Dr Mike Shepherd, an organic chemist (1955 – 2014). He did his BSc in Chemistry at the University of Bristol, had a stint in industry at SmithKline Beecham (now GSK), before deciding he preferred the autonomy of research, and spent his PhD examining how benzocyclobutadiene can be used to construct aromatic rings, finishing his thesis in 1984. He then worked as lecturer for over two decades in London, while keeping his main focus as a synthetic chemist working on how to develop new penicillins based on clavulanic acid. He was also, more importantly, my dad.

Dad died of an aneurysm just before I started my undergraduate degree. He was my best friend and constant confidante. You could also ask him anything, and he’d respond enthusiastically with an in-depth answer; no questions were too abstract, too nonsensical, or too fundamental. I feel lucky to have been taught so early in life that if you have a question, not only is it worth asking – the pursuit of the answer is exciting. If I had a question he didn’t have an answer for, his reply was always: “Well, let’s find out”. I’m probably in science because every scientist I meet feels like a thread to him, and it’s an excuse to keep asking questions to interesting and brilliant people.

I’d give anything to have one more conversation with him. Every new breakthrough that happens in science and tech I want to tell him about. Maybe we’d talk about alpha fold, or how I’m now researching healthy ageing. Maybe it’s no surprise I’m so invested in people living well into old age, because I feel he was robbed of that (and I of him).

What is the most unusual thing you have done during your career?

In 2013, I took a year out to work as a Health Care Assistant (HCA) and phlebotomist before I started my undergraduate degree, worked part time in the NHS as a phlebotomist and nursing assistant during my degree, then returned to the NHS after graduating with my BSc to work as an assistant sleep physiologist at the Bristol Royal Infirmary before starting my Masters. From working in those frontline healthcare roles, I have a particular interest in research that has direct translational impact. I really enjoy research projects working alongside clinicians and the kind of questions and directions that result from interdisciplinary research.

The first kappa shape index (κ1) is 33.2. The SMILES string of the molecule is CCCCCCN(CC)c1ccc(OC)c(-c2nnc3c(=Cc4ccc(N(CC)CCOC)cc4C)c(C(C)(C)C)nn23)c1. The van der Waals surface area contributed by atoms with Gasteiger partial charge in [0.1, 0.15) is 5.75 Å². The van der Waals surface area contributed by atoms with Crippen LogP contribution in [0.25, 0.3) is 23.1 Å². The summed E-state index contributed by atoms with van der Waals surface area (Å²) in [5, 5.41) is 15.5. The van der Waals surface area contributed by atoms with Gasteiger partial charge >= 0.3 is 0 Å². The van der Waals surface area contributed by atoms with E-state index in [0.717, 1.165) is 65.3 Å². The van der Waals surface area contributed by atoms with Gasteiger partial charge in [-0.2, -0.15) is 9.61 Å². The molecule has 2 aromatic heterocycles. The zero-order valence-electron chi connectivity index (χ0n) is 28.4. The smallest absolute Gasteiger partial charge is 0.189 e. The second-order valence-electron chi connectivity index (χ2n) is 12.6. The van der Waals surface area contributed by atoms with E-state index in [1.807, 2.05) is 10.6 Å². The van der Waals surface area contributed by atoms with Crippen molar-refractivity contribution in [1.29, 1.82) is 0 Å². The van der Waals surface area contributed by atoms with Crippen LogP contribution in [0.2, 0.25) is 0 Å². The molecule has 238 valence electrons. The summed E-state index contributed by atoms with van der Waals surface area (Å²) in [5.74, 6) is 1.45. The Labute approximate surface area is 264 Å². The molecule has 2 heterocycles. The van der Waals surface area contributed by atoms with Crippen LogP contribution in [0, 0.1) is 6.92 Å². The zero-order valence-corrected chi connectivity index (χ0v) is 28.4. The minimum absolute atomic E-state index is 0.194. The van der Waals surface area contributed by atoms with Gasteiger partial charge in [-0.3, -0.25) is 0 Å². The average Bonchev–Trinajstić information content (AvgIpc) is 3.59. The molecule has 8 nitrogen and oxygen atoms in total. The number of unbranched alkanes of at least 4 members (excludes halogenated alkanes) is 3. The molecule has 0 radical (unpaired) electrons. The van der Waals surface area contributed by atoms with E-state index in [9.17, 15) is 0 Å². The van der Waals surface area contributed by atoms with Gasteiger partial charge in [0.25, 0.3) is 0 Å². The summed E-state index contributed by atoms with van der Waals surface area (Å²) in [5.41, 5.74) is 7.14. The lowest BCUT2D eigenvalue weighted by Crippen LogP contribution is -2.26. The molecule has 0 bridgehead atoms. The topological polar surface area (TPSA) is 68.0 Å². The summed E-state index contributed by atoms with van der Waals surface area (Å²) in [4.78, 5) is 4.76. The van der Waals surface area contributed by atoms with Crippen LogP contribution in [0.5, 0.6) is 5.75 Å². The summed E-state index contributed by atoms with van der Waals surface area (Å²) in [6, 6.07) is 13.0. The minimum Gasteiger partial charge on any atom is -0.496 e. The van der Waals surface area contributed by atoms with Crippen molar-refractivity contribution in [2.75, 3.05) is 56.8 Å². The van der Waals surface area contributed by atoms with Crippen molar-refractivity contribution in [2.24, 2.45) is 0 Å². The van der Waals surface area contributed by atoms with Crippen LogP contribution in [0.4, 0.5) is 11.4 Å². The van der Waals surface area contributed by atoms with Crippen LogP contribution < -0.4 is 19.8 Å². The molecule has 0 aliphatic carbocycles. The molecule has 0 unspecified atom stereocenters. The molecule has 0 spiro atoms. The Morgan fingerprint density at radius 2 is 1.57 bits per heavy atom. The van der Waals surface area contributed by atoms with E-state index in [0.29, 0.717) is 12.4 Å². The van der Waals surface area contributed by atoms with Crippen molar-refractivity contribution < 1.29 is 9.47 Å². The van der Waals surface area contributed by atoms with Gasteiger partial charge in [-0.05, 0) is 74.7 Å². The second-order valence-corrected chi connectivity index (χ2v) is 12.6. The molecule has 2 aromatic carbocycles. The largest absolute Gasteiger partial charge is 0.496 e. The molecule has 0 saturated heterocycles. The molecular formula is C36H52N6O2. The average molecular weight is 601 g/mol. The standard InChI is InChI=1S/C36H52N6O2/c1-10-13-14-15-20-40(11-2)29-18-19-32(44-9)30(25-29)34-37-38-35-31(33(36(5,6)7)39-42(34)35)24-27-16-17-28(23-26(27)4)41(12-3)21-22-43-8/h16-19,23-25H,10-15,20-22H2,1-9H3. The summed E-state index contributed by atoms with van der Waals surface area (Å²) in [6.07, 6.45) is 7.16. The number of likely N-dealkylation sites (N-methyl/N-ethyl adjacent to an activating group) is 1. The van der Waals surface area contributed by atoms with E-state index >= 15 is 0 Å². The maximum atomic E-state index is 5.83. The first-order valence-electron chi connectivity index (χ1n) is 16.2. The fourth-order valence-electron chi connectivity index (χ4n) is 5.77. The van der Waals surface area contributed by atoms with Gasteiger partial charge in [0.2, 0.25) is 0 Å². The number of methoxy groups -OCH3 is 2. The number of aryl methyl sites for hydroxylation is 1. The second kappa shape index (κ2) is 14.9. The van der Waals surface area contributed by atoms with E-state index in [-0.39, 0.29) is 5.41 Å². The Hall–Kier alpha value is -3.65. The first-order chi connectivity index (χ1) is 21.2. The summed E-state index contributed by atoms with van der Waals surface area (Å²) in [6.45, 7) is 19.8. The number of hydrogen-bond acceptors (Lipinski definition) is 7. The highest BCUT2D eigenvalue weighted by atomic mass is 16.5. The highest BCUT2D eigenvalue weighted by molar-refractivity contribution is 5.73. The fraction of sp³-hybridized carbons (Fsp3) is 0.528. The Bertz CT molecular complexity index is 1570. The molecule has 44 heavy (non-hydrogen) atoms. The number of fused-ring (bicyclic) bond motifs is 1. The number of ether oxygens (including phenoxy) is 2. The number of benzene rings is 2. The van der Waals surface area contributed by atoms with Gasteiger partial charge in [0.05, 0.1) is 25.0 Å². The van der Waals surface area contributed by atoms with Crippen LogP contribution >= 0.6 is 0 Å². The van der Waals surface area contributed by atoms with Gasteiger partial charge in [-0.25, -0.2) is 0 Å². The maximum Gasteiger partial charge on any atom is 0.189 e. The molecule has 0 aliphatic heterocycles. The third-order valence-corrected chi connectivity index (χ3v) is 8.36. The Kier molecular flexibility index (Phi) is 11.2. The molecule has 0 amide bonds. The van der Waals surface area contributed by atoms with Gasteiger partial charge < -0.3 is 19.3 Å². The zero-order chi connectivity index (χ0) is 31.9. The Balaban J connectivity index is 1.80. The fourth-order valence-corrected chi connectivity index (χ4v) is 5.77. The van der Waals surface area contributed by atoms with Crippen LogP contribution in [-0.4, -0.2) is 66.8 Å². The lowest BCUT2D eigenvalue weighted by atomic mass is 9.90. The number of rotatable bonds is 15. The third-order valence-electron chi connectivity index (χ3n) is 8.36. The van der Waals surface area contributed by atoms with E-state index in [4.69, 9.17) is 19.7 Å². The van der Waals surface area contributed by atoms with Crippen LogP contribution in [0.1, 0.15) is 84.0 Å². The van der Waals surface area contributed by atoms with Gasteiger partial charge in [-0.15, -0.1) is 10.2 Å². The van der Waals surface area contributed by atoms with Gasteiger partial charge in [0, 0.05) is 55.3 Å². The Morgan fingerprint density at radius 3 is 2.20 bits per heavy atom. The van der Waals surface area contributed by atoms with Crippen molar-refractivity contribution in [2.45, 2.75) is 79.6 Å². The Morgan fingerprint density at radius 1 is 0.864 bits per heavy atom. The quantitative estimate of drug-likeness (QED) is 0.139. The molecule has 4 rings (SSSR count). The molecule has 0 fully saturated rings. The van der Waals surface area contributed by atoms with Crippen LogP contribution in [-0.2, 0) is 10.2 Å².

I feel beyond lucky to be working in such an interesting field today, but it’s not something I could have predicted or had mapped out at 18. There are lots of pivots and choices you make in academia that are hard to chart at the outset. All my degrees are in neuroscience, and My PhD is when I started working in genomics – before that, my only brief exposure to anything close to it was an OU course I took alongside my A-levels (SK195 Human Genetics and Health Issues).

Do you have any advice for people wanting to pursue a research career? What do you like best about your job? What do you like the least?


If you like asking questions, working in science feels like a total privilege. Your day job can involve fascinating conversations with curious, passionate, and interesting people. Even better: you have the opportunity to work alongside them to find out things about how the world works. My advice is to read widely about others' research and talk to them about it – science is made up of the people who do it. If you’re a student, ask PIs if they can host you in their group or lab for a summer project, or if they know of any funding opportunities you might be eligible for.

I think the hardest parts of working in research are obstacles ancillary to research itself: funding, instability, and logistics – balancing short-term contracts, relocating, responsibilities that are outside of your control etc. Asking for help can also feel difficult when you’re under a deadline, or shouldering a lot of responsibility for a project you’re invested in. I had some caring responsibilities that came to a head during my thesis write-up with my mum’s terminal illness. I was really lucky to have an amazing support network – my thesis chair (Dr. Mike Baston), supervisors (Dr. Simon Cox, Prof. Riccardo Marioni, Prof. Heather Whalley, Dr. Veronique Miron), colleagues, and financial help organised by the directors and coordinators of the Translational Neuroscience programme. Their support was everything – and they’re the reason I now have a PhD.

Eleanor Conole Ice Climbing

How do you spend your time outside of research? Is there anything else you would like to tell us about?

I spend as much time as I can outside with people I care about. I like ice-climbing, trad-climbing, sport-climbing, bouldering, caving, skiing and running.



Dr Eleanor Conole 

Dr Eleanor Conole Twitter (external link)

Lothian Birth Cohorts

Dr Simon Cox

Professor Riccardo Marioni

Professor Heather Whalley

Dr. Veronique Miron